Iglooghost crafts a futuristic masterpiece

Image via ninjatune.net

Image via ninjatune.net

‘Neo Wax Bloom’ album review

By Joshua Toevs, Contributor

 

4/5

 

Neo Wax Bloom is the first full length album from UK producer Iglooghost and on this record, he showcases his warped ideas of what electronic music should sound like.

This record features industrial sounds blended into electronic, hip-hop, and jazz soundscapes, producing an erratic, yet focused project. There is a lot to like sonically from this record, with Iglooghost using a cavalcade of sounds to entice both those familiar and foreign to this artist’s work.

One of his most powerful instruments is the use of vocals. Iglooghost takes vocals and manipulates them to varying degrees as a way to infuse them within the soundscape he is trying to create. On “Pale Eyes,” the vocals dance along the synth line, which allows the rainforest samples and that harrowing drum loop to dominate your ears. That specific drum loop sounds like a fusion of TNGHT and Kanye West’s “To the World.” Vocals showcase themselves again on “Sōlar Blade,” a record which interpolates and feverishly speeds up an André 3000 rap, as well as “Göd Grid,” which pitch shifts vocals with such ease that you almost don’t recognize the amount of skill it takes to tweak chords like that.

Iglooghost has a penchant for using unique presets throughout this project. From the dog bark on “Bug Thief” to the obnoxious referee whistle on the already mentioned “Sōlar Blade,” Iglooghost hides these sounds behind a bevy of rumbling hi-hats and deep 808 drum loops to present something truly refreshing.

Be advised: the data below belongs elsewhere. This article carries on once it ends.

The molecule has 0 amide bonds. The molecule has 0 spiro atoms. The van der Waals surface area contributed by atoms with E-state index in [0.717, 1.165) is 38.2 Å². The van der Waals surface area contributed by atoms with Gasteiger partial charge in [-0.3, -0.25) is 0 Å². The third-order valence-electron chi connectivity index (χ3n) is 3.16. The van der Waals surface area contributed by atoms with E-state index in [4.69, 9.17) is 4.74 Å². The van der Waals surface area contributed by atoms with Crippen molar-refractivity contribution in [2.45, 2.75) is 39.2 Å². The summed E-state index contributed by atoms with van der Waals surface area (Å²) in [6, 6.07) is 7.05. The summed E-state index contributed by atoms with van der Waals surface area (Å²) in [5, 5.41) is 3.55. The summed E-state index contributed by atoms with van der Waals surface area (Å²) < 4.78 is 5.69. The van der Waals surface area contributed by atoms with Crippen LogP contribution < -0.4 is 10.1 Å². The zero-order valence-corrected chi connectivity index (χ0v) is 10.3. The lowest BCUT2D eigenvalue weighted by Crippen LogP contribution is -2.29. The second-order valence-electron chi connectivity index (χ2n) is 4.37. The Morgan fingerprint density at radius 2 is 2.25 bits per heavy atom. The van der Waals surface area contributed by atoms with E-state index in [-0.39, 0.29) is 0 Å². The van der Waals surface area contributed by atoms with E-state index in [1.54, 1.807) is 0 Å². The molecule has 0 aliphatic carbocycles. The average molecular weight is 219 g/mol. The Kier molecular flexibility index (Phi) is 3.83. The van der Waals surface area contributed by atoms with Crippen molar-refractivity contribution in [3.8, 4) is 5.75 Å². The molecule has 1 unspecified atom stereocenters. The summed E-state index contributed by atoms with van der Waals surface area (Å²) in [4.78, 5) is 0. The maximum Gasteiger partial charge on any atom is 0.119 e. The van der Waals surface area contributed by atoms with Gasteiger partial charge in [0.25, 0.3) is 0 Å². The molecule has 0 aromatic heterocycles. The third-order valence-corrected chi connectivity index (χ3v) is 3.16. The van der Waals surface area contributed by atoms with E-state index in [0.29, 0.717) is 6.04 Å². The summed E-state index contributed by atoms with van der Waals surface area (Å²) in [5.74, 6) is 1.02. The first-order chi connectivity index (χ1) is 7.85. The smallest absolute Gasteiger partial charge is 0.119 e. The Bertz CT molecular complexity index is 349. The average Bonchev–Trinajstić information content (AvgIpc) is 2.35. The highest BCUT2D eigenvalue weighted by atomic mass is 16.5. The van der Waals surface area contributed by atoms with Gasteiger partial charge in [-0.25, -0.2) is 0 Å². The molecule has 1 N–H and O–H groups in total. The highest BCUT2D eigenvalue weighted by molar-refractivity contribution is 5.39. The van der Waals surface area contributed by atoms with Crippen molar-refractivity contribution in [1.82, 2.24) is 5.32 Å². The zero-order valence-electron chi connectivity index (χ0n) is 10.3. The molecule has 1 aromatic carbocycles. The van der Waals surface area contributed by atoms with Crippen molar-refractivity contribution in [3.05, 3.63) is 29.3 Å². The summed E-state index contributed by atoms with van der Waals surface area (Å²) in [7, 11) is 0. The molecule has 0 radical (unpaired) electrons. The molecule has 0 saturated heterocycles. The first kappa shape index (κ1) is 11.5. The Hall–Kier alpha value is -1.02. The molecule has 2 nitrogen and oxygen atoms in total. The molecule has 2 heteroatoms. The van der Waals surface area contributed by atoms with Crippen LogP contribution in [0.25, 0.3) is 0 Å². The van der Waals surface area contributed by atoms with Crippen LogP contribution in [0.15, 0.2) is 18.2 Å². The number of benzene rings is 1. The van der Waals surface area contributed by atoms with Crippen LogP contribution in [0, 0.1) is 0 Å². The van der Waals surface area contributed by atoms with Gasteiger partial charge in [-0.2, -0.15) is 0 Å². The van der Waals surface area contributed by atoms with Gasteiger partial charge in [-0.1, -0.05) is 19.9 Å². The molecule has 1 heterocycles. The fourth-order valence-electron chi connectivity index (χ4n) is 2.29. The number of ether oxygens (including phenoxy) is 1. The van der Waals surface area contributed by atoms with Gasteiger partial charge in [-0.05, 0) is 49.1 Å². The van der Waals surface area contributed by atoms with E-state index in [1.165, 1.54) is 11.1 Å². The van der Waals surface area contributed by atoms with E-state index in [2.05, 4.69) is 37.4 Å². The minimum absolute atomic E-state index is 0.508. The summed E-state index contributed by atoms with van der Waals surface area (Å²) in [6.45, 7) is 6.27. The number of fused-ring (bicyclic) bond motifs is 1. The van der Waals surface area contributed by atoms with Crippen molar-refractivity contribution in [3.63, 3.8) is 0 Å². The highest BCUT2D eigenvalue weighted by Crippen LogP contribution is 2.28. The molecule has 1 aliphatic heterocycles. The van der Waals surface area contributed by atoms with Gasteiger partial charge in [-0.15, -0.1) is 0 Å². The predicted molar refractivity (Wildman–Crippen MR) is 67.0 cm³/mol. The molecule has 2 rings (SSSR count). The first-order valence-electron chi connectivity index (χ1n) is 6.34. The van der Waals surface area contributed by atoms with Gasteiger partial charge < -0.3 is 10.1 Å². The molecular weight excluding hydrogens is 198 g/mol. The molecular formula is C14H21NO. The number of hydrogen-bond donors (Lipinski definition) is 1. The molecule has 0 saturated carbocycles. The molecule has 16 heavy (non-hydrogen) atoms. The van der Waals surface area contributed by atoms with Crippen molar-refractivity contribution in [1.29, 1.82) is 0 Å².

Refreshing and unique are two words that you will keep coming back to when listening to Iglooghost’s music. It is honestly like nothing I have ever heard before. There is minimalist restraint on the Caribbean-inspired “White Gum” and “Peanut Choker,” while at the same time presenting this dichotomy with heavy, in-your-face tracks like “Teal Yomi / Olivine” and “Zen Chomp.” That is not to say that there aren’t missteps and deficiencies on this record. The featured vocals of Cuushe on “Infinite Mint” can sound too clean and crisp, which results in them sticking out in all the wrong ways. Some of the production also starts to blend together, especially near the end of the album where it becomes a challenge to differentiate the songs as they don’t incorporate enough spice to keep them unique enough.

This record will keep you coming back to discover different sounds ranging from sophisticated saxophone arrangements to the glitched and abrasive piano melodies. With a run time of 41 minutes, this record facilitates repeated deep dives.

 

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The Other Press, Douglas College's student newspaper since 1976. Articles, insight and updates from the New West and Coquitlam campuses.

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